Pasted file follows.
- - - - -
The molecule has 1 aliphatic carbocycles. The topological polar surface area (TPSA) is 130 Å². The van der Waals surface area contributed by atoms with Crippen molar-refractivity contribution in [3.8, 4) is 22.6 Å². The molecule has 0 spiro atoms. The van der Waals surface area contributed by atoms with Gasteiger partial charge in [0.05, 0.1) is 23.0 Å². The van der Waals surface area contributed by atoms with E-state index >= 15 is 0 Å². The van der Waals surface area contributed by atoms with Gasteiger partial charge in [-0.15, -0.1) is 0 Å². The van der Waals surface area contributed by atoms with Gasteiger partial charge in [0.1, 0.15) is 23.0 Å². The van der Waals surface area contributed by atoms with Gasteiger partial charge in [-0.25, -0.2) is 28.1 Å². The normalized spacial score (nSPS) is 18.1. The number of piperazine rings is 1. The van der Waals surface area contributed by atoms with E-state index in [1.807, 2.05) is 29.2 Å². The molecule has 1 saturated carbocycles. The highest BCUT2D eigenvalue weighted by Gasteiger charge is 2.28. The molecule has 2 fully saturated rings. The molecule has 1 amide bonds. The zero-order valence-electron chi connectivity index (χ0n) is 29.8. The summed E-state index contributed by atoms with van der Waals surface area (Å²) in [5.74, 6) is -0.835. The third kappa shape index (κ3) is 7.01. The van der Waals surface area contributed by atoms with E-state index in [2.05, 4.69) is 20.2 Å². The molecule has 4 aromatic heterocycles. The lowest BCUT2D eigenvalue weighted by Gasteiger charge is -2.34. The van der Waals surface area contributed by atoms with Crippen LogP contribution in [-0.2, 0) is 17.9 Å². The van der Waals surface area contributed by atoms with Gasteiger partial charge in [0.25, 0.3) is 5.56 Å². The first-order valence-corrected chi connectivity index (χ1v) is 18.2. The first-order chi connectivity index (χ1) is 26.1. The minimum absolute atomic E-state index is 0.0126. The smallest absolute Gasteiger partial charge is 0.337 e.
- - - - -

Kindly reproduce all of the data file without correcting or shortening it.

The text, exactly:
The molecule has 1 aliphatic carbocycles. The topological polar surface area (TPSA) is 130 Å². The van der Waals surface area contributed by atoms with Crippen molar-refractivity contribution in [3.8, 4) is 22.6 Å². The molecule has 0 spiro atoms. The van der Waals surface area contributed by atoms with Gasteiger partial charge in [0.05, 0.1) is 23.0 Å². The van der Waals surface area contributed by atoms with E-state index >= 15 is 0 Å². The van der Waals surface area contributed by atoms with Gasteiger partial charge in [-0.15, -0.1) is 0 Å². The van der Waals surface area contributed by atoms with Gasteiger partial charge in [0.1, 0.15) is 23.0 Å². The van der Waals surface area contributed by atoms with Gasteiger partial charge in [-0.25, -0.2) is 28.1 Å². The normalized spacial score (nSPS) is 18.1. The number of piperazine rings is 1. The van der Waals surface area contributed by atoms with E-state index in [1.807, 2.05) is 29.2 Å². The molecule has 1 saturated carbocycles. The highest BCUT2D eigenvalue weighted by Gasteiger charge is 2.28. The molecule has 2 fully saturated rings. The molecule has 1 amide bonds. The zero-order valence-electron chi connectivity index (χ0n) is 29.8. The summed E-state index contributed by atoms with van der Waals surface area (Å²) in [5.74, 6) is -0.835. The third kappa shape index (κ3) is 7.01. The van der Waals surface area contributed by atoms with E-state index in [2.05, 4.69) is 20.2 Å². The molecule has 4 aromatic heterocycles. The lowest BCUT2D eigenvalue weighted by Gasteiger charge is -2.34. The van der Waals surface area contributed by atoms with Crippen LogP contribution in [-0.2, 0) is 17.9 Å². The van der Waals surface area contributed by atoms with Gasteiger partial charge in [0.25, 0.3) is 5.56 Å². The first-order valence-corrected chi connectivity index (χ1v) is 18.2. The first-order chi connectivity index (χ1) is 26.1. The minimum absolute atomic E-state index is 0.0126. The smallest absolute Gasteiger partial charge is 0.337 e.